Pretty much anybody in technology knows about CPUs (central processing units), the backbone of computers. And most people also know about GPUs (graphical processing units), which excel not only at graphics but also at some complex AI algorithms. But some of us were scratching our heads when Microsoft last month touted its use of FPGAs (field-programmable gate arrays), saying the chips had already been incorporated into “the first AI supercomputer.”
Today Microsoft shed more light on FPGAs and how it plans to use them, highlighting a paper from Microsoft Research titled “A Cloud-Scale Acceleration Architecture.”
Through the work of a team dubbed Catapult, the chips are already being used to speed up web searches on Bing and to improve performance and hardware efficiency on Azure, Microsoft said in a detailed blog post today.
FPGAs can be programmed directly, rather than relying on less-efficient software to put them through their paces. And they can be quickly reprogrammed to respond to new advances or to meet unexpected needs. In contrast, it could take two years or more for chips with different specs to be designed and put into use, Microsoft said.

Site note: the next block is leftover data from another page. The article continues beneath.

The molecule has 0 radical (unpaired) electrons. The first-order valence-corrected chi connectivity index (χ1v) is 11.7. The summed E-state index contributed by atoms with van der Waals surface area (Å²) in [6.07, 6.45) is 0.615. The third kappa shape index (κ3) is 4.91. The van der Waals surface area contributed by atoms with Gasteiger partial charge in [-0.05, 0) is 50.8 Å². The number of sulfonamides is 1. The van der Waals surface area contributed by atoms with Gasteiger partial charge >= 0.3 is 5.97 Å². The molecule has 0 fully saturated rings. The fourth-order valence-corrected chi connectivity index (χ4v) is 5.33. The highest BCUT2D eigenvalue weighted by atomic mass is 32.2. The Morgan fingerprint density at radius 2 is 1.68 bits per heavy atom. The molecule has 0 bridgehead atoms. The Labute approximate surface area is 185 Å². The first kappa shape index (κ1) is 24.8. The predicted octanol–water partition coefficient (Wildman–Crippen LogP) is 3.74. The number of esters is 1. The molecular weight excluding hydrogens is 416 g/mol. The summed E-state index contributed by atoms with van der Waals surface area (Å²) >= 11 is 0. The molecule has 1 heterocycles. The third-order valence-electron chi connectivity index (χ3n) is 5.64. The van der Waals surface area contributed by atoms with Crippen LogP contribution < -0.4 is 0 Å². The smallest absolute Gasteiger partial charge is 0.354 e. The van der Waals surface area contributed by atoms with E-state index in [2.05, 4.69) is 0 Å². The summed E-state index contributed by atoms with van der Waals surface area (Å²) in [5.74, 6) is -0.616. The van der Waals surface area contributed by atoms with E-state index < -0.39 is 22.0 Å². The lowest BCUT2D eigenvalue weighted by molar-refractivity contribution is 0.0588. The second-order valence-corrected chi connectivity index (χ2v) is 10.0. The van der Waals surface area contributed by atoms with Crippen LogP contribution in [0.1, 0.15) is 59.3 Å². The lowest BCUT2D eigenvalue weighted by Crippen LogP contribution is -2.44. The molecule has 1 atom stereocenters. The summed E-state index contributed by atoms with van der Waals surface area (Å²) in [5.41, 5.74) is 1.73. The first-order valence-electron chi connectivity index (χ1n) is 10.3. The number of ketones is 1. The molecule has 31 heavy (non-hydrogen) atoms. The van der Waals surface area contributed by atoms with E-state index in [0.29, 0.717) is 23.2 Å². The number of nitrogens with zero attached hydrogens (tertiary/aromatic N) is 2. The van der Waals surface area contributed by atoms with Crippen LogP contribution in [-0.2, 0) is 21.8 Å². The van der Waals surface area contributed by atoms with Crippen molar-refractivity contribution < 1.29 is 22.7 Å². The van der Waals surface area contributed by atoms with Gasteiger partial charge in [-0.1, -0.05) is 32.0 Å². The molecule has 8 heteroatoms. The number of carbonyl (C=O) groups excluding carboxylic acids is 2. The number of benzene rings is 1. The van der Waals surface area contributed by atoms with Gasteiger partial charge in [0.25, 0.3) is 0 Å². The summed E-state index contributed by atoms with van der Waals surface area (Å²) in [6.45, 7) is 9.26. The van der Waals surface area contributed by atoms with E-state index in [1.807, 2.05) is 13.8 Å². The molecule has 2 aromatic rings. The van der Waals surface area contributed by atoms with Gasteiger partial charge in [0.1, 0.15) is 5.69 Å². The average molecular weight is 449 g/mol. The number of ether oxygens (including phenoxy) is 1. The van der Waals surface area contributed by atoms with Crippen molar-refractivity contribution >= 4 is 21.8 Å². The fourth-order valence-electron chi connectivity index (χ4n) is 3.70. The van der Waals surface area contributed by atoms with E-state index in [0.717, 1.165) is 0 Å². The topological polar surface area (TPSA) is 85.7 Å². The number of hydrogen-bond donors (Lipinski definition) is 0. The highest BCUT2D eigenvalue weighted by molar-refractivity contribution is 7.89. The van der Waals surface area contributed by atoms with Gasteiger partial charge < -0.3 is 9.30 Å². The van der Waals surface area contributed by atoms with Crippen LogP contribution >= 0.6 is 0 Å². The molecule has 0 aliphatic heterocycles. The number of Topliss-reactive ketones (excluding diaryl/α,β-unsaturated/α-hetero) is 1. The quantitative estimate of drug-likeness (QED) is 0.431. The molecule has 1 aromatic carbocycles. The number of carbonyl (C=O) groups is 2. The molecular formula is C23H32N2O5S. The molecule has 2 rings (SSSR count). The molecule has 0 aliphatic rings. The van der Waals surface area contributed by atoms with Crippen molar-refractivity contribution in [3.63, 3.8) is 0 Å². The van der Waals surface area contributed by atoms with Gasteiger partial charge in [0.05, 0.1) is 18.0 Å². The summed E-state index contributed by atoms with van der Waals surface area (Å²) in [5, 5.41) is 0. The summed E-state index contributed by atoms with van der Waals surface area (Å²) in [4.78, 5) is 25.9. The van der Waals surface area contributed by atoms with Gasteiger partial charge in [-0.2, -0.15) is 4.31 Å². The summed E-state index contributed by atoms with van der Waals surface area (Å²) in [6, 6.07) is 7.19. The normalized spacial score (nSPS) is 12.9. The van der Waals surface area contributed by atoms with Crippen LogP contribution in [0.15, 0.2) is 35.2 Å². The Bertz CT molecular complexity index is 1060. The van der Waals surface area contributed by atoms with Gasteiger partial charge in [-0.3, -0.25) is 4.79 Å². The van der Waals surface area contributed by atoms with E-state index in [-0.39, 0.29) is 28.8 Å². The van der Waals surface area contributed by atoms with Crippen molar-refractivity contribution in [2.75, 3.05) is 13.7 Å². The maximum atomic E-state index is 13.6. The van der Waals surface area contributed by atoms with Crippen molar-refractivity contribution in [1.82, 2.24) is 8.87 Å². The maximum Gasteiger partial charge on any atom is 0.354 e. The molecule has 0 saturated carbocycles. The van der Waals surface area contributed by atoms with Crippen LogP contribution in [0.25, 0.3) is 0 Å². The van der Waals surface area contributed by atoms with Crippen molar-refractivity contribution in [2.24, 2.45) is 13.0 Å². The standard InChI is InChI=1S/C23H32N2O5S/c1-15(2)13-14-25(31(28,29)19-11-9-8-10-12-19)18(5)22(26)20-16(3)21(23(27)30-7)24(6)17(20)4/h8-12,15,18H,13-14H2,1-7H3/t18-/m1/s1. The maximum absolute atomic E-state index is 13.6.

FPGA’s are not new. They’ve been around since the early 1980s, according to some histories.
“But until recently, no one had ever seriously tried to use them at large scale for cloud computing,” Microsoft said in the blog post. Nor had FPGAs been used as a frontline processor, according to the paper. Where once they were relegated to performing tasks sent to them, now they are the first to encounter every message going into a server.
Azure CTO Mark Russinovich said that Azure engineers can build on the work that Bing and research engineers are doing, and that in fact it was the Bing team’s success that gave him the confidence to jump on the FPGA bandwagon.
Widespread use of FPGAs could “vastly speed up advances in automatic translation, accelerate medical breakthroughs and create automated productivity tools that better anticipate our needs and solve our workday problems,” Microsoft said.